Title: Boku no Hero Academia The Movie 2: Heroes Rising / My Hero Academia The Movie 2
Length: 1 x 104 minute movie
Year of release: 2019
It’s not unknown that spin-off movies, like this one, rarely mean anything to the franchise’s overall canon. It’s usually a brief, meaningless adventure featuring your favourite characters and ultimately adding no real developments to the larger story. Of course, My Hero Academia is a slightly different franchise, where its anime counterpart takes every opportunity to add details and paint a much broader picture, so it’s no real surprise that, like the previous movie, Heroes Rising is far more epic and far more important than any pointless popcorn fodder has any right to be.
The setup is rather cookie-cutter, but no less effective. One of the experiments to pass on One For All has created Nine, a supervillain who has access to Nine different powers. He is set on world-domination, but wants to obtain a quirk that can prevent the drawback that his original quirk causes, which requires a very specific healing ability. A boy with that quirk just so happens to live on the island that Deku and the rest of Class 1A are stationed to get some real hero experience.
Much of the criticism that My Hero Academia has drawn over its no-less impressive run has been largely related to two key aspects that it neglects: showing that hero work involves more than punching the baddies harder than anybody else, and showing that female heroes have more to them than sex appeal – creating situations where very few of 1A truly get to shine. With a handful of anime original scenes and even whole episodes, Momo’s leadership skills and Tsuyu and her Frog quirk have been fleshed out, but this opening of the movie keenly shows that each hero has something to offer to mundane life with each hero offering something novel to solve the various problems of lost bags and broken vehicles. The first act of the movie, then, shows the gang what real hero experience looks like – and is contagiously inspirational to do the right thing at the right time. As usual, My Hero Academia’s gung-ho attitude means the movie watches aplomb, particularly during Deku’s inspiring speech to the small boy in question, right up until Nine comes to the island and the reason we tuned in begins.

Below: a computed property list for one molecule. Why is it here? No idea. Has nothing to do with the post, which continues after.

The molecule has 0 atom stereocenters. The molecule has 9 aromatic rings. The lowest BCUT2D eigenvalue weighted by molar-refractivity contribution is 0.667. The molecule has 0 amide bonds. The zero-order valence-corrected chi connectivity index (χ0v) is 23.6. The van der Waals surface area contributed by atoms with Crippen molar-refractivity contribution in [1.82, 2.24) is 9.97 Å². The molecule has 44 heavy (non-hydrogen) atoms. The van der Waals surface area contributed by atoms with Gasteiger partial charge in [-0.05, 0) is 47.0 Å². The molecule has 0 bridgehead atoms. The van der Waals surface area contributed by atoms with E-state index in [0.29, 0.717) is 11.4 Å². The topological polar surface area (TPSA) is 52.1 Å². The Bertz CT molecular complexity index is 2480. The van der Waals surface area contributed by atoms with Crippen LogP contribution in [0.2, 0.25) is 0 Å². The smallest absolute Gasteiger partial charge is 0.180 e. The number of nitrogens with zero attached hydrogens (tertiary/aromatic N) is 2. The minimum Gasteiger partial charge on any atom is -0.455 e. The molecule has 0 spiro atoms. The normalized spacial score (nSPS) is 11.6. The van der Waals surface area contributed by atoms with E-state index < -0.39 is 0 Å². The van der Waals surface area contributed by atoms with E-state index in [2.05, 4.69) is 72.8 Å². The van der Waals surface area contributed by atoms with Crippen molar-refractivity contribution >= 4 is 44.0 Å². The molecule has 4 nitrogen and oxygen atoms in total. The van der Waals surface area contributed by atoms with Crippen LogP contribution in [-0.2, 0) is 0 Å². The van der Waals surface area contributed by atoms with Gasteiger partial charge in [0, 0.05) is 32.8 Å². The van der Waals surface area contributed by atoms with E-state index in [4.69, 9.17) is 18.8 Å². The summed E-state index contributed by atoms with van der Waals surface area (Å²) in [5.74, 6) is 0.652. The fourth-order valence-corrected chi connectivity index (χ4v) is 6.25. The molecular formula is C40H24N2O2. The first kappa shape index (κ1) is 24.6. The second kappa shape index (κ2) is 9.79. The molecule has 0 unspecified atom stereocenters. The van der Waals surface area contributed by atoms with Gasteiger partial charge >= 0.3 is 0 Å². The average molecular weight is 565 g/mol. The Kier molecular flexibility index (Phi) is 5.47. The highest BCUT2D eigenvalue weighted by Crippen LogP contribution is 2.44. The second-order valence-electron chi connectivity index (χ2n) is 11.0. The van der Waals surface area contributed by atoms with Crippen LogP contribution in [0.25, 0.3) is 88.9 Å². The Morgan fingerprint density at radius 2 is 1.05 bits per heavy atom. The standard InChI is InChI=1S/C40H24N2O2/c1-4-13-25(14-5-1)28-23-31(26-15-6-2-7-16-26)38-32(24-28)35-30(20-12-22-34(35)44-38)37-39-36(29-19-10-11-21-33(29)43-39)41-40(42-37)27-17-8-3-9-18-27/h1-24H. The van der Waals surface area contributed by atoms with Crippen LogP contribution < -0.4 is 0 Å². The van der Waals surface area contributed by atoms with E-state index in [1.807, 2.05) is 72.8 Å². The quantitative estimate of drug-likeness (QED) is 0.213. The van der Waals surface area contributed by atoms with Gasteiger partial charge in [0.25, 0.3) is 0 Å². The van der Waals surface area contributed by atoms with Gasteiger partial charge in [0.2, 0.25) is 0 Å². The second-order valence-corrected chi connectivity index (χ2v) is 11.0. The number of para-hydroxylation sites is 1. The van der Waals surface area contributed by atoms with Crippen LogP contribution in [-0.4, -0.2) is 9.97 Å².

The class essentially fend off a siege from highly skilled villains with thin backstories, but what makes it so successful is the huge range of powers on display, and the combination plays possible. As demonstrated earlier in the movie, different combinations of quirks produce wondrous effects, such that even though the usual suspects of Bakugo and Deku take the final fight with brilliant force, everybody gets a chance to shine. Sero, the duct-tape based hero, finally proves his worth alongside Uraraka, and the usually useless animal-control hero, Koda, provides fantastic cover. No one hero contributes more than others except for Bakugo and Deku, except that much of the planning comes from class-wide decisions. Everybody’s involved; even the typically apathetic Mineta contributes to such a degree that desperation is captured, and creates an urgently exciting final stand that cannot be looked away from.
Watching all this play out is a treat, because, as usual, the animation affair is stunning. Even before the final act’s last hurrah, an utterly inspiring scenic devastation filmed in beauty to the quiet insert-song’s juxtaposition, the film is impressive throughout. CGI cars in the first scene are a little robotic, but fit the artstyle nicely. The designs of the new ragtag bunch of villains leaves a little to be desired, too, but it is effective enough to sell their quirks without any need for explanation.
Speaking of that tremendous finale, a rather series defining plot-point occurs, but is rather sadly undone in a menial way. Many critics have thrown their amateur writing chops at the problem to create something more fulfilling while still irrelevant, so it is upsetting that the film ends with an almost dour note to remind us that this film, no matter how epic, cannot escape the price of admission: awesome, but inconsequential.